Sonia Greenfield was born in Peekskill, New York, and has lived in Seattle, San Francisco, Los Angeles, and currently, Minneapolis.  Greenfield has been the director of The Southern California Poetry Festival and editor of Rise Up Review. Her chapbook, “American Parable,” won the 2017 Autumn House Press/Coal Hill Review Prize. Her first full-length poetry collection, Boy with a Halo at the Farmer’s Market, won the 2014 Codhill Poetry Prize.

She said, “I’m going to be the ‘Fierce Mom.’ We’ve never heard from Icarus’s mother, Nafiscrate, and I thought that it was time.”

“Nafiscrate Considers Brueghel’s Famous Work”

“I told Daedalus to watch him goddammit/so now here I am waiting for my son/ to breaststroke home to me held up on fingers/ of green foam wading past the rise and fall/ of Rome through to Pieter’s brushwork/which rendered the sun like a lemon on fire/ some stupid ploughman hogging the canvas/the plunge just a few flicks of horsehair/ in ochre

“I have waited until the ship’s sails/ became rags, until metal replaced wood./ motors replaced oars, I said you can’t trust children/ to make good choices so watch him. Do you see/ how Pieter painted the toes pointed to the sky?/ I taught my boy how to dive like that. Every/ summer day until his teeth were chattering/ and lips tinged purple, he learned crawl and kick/ Trembling over the water like a bent marigold,/ he learned how to tip into the cold tarn/hands in prayer and head, first my minnow/ cutting ahead and again through the blue./ Let the seas dry to muddy puddles. Let/ the wheat fields go to dirt. My God,/ what’s a mother to do? I’m leaving on/ my porch light, I expect Icarus home soon.”

She also read from her to-be-released book Letdown, a piece on infertility, motherhood, and having a special-needs child:

“I want to describe it, to tell the whole story. That the birthing suite and its muted walls were details lost in rage. That the Joni Mitchell I played―the candy of her voice―could not be heard over my retching. That all the ways I thought I had prepared were like closing a slider on a tsunami. That I couldn’t listen to myself whimper anymore, the anesthesiologist floating to me like a goddess in institutional blue while I leaned over, trembling, as the thick, blissful needle slipped deep into my back while I hugged the ball of you. That this is the point where what was should overlay on top of what should have been. That your heart decelerated, machines binged, and your father fetched the nurse. That nurses and doctor rocked my dead legs back and forth to dislodge you. That I had to push you out before full dilation, my cervix torn. That the doctor was stitching for so long. That you, glistening violet, would look me in the face. That the minute you latched on, I became remade in your image. That I would have liked to do it again. That by the time it was possible, I couldn’t.”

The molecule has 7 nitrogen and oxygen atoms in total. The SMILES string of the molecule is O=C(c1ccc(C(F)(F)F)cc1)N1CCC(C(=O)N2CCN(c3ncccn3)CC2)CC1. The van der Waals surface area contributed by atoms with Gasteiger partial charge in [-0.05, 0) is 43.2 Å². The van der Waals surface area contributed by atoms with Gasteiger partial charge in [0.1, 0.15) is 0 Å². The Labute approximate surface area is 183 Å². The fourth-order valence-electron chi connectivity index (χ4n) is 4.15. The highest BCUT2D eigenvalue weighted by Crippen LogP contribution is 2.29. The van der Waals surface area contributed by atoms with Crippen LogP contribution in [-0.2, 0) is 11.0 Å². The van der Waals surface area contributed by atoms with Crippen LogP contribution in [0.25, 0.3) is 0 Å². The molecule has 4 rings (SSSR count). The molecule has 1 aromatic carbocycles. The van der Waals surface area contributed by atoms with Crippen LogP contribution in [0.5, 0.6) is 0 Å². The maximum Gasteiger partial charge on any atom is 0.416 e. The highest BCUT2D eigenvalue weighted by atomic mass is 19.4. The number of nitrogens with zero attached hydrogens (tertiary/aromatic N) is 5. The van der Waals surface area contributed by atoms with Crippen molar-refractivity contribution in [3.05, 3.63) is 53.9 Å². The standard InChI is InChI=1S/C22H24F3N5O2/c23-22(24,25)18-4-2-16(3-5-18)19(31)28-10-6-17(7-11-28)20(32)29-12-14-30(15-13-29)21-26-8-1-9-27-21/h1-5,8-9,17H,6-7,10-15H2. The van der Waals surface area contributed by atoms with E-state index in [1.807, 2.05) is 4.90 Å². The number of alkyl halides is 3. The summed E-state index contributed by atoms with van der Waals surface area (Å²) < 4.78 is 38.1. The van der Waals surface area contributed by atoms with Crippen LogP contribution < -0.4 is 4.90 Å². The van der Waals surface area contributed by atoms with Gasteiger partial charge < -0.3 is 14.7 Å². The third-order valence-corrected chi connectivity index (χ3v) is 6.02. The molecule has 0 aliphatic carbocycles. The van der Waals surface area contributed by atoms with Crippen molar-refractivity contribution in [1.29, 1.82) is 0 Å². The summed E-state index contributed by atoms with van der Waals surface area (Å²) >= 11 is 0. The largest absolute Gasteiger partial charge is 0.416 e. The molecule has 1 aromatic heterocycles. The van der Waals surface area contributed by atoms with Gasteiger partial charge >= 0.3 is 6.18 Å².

Ethna McKiernan has been twice awarded a Minnesota State Arts Board grant in poetry, most recently in 2011 for the completion of Sky Thick with Fireflies. McKiernan’s first book, Caravan, was a Minnesota Book Award nominee. She ran an Irish book distribution business (Irish Books and Media) for over two decades and has worked the past four years as a volunteer with St. Stephen’s Social Services, dealing with the homeless. Her fourth book, Swimming in Shadows, was published in 2019.

She read from her third book, Sky Thick with Fireflies (Salmon Poetry, 2012).

“The men in the basement are tired,/ they say, of working without a contract./I’ve heard their low grumbles in the evenings/ as I read by the stove and the word union/ has slipped through the floorboards once or twice./ It was easier when there was just one –/ mild, handsome Jack who fixed the faucets when they leaked, bled the radiator pipes in Fall/ hung paintings on the bedroom walls,/ and was happy with a plain pork chop dinner,/ dessert a few nights a week./Then Ted knocked one night, his bag of metaphors/ slung on one shoulder the whole bright alphabet/ spilling on the threshold.  Because the house repairs/ were caught up and because the poem/ I was working on was a little bare, I let him in./ We talked till dawn in the kitchen and I swore/ I’d only borrow what I needed from his bag,/ and made another bed up in the basement./ These days it seems a little servicing/ will only go so far. the philosopher complains/ I no longer help him wring meaning/ from the stars,  the accountant disapproves/ of the red ink in my books, and my handyman/ threatened to move on today when he found/ the poet in my bed tucking images inside my pillow/. The trouble with fantasies is that/ they become unwieldly, swelling into great,/ lumbering bears with large paws who outgrow their downstairs beds/ and begin to roar or more food  more/ attention, more me. I hate to add/ a locksmith to the mix but/ I need one for that basement door.”